Comparison of translation loads for standard and alternative genetic codes
1 Institut für Festkörperphysik, Technische Universität Darmstadt, Hochschulstr. 8, 64289 Darmstadt, Germany
2 Centro de Biología Molecular 'Severo Ochoa', (CSIC-UAM), Cantoblanco, 28049 Madrid, Spain
3 Karlstr. 23, 64283 Darmstadt, Germany
4 Institut für Theoretische Physik, Universität zu Köln, Zülpicher Str. 77, 50937 Köln, Germany
BMC Evolutionary Biology 2010, 10:178 doi:10.1186/1471-2148-10-178Published: 14 June 2010
The (almost) universality of the genetic code is one of the most intriguing properties of cellular life. Nevertheless, several variants of the standard genetic code have been observed, which differ in one or several of 64 codon assignments and occur mainly in mitochondrial genomes and in nuclear genomes of some bacterial and eukaryotic parasites. These variants are usually considered to be the result of non-adaptive evolution. It has been shown that the standard genetic code is preferential to randomly assembled codes for its ability to reduce the effects of errors in protein translation.
Using a genotype-to-phenotype mapping based on a quantitative model of protein folding, we compare the standard genetic code to seven of its naturally occurring variants with respect to the fitness loss associated to mistranslation and mutation. These fitness losses are computed through computer simulations of protein evolution with mutations that are either neutral or lethal, and different mutation biases, which influence the balance between unfolding and misfolding stability. We show that the alternative codes may produce significantly different mutation and translation loads, particularly for genomes evolving with a rather large mutation bias. Most of the alternative genetic codes are found to be disadvantageous to the standard code, in agreement with the view that the change of genetic code is a mutationally driven event. Nevertheless, one of the studied alternative genetic codes is predicted to be preferable to the standard code for a broad range of mutation biases.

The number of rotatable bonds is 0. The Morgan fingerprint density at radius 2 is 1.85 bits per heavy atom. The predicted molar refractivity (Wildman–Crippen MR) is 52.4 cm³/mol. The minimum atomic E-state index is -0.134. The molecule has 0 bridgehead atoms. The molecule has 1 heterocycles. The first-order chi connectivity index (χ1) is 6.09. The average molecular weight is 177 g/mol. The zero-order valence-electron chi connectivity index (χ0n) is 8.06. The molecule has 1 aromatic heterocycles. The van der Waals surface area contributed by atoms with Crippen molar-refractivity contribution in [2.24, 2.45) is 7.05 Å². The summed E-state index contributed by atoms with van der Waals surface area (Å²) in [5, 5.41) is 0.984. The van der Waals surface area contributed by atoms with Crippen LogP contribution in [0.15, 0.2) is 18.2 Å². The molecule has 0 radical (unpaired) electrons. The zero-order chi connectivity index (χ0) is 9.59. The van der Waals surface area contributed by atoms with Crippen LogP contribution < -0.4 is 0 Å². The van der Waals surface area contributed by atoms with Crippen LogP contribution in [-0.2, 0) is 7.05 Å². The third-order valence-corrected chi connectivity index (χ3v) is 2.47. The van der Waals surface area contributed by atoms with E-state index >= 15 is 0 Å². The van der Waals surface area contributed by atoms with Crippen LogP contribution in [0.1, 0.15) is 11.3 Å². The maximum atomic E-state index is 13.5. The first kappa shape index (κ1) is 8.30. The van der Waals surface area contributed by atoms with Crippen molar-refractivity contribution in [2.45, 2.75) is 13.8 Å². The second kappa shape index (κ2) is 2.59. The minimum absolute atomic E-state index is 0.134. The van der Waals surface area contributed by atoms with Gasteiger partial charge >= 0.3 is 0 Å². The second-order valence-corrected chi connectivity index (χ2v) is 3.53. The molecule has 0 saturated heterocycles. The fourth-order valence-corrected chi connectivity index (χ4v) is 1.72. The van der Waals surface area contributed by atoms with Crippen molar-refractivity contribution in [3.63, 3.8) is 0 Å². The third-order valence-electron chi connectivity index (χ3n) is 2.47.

Our results show that, with one exception, the standard genetic code is generally better able to reduce the translation load than the naturally occurring variants studied here. Besides this exception, some of the other alternative genetic codes are predicted to be better adapted for extreme mutation biases. Hence, the fixation of alternative genetic codes might be a neutral or nearly-neutral event in the majority of the cases, but adaptation cannot be excluded for some of the studied cases.